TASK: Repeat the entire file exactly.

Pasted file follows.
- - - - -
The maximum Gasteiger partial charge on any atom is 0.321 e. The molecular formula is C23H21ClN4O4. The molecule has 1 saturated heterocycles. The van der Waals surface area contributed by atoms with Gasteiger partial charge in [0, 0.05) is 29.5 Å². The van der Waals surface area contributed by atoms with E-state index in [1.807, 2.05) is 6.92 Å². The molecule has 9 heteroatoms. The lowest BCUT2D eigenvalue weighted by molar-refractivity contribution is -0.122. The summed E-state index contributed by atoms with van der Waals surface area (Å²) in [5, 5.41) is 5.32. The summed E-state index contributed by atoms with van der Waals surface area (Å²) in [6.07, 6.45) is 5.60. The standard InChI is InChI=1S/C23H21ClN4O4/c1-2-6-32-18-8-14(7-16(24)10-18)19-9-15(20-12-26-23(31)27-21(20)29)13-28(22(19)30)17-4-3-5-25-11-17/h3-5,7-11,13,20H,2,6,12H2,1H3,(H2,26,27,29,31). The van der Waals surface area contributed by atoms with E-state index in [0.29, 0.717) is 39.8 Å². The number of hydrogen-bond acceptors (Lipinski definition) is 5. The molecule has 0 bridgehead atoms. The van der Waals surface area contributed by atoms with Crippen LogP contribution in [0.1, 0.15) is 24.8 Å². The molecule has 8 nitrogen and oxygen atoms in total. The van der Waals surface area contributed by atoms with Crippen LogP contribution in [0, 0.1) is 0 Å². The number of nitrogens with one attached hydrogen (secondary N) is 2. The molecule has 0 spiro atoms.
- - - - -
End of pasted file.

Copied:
The maximum Gasteiger partial charge on any atom is 0.321 e. The molecular formula is C23H21ClN4O4. The molecule has 1 saturated heterocycles. The van der Waals surface area contributed by atoms with Gasteiger partial charge in [0, 0.05) is 29.5 Å². The van der Waals surface area contributed by atoms with E-state index in [1.807, 2.05) is 6.92 Å². The molecule has 9 heteroatoms. The lowest BCUT2D eigenvalue weighted by molar-refractivity contribution is -0.122. The summed E-state index contributed by atoms with van der Waals surface area (Å²) in [5, 5.41) is 5.32. The summed E-state index contributed by atoms with van der Waals surface area (Å²) in [6.07, 6.45) is 5.60. The standard InChI is InChI=1S/C23H21ClN4O4/c1-2-6-32-18-8-14(7-16(24)10-18)19-9-15(20-12-26-23(31)27-21(20)29)13-28(22(19)30)17-4-3-5-25-11-17/h3-5,7-11,13,20H,2,6,12H2,1H3,(H2,26,27,29,31). The van der Waals surface area contributed by atoms with E-state index in [0.29, 0.717) is 39.8 Å². The number of hydrogen-bond acceptors (Lipinski definition) is 5. The molecule has 0 bridgehead atoms. The van der Waals surface area contributed by atoms with Crippen LogP contribution in [0.1, 0.15) is 24.8 Å². The molecule has 8 nitrogen and oxygen atoms in total. The van der Waals surface area contributed by atoms with Crippen LogP contribution in [0, 0.1) is 0 Å². The number of nitrogens with one attached hydrogen (secondary N) is 2. The molecule has 0 spiro atoms.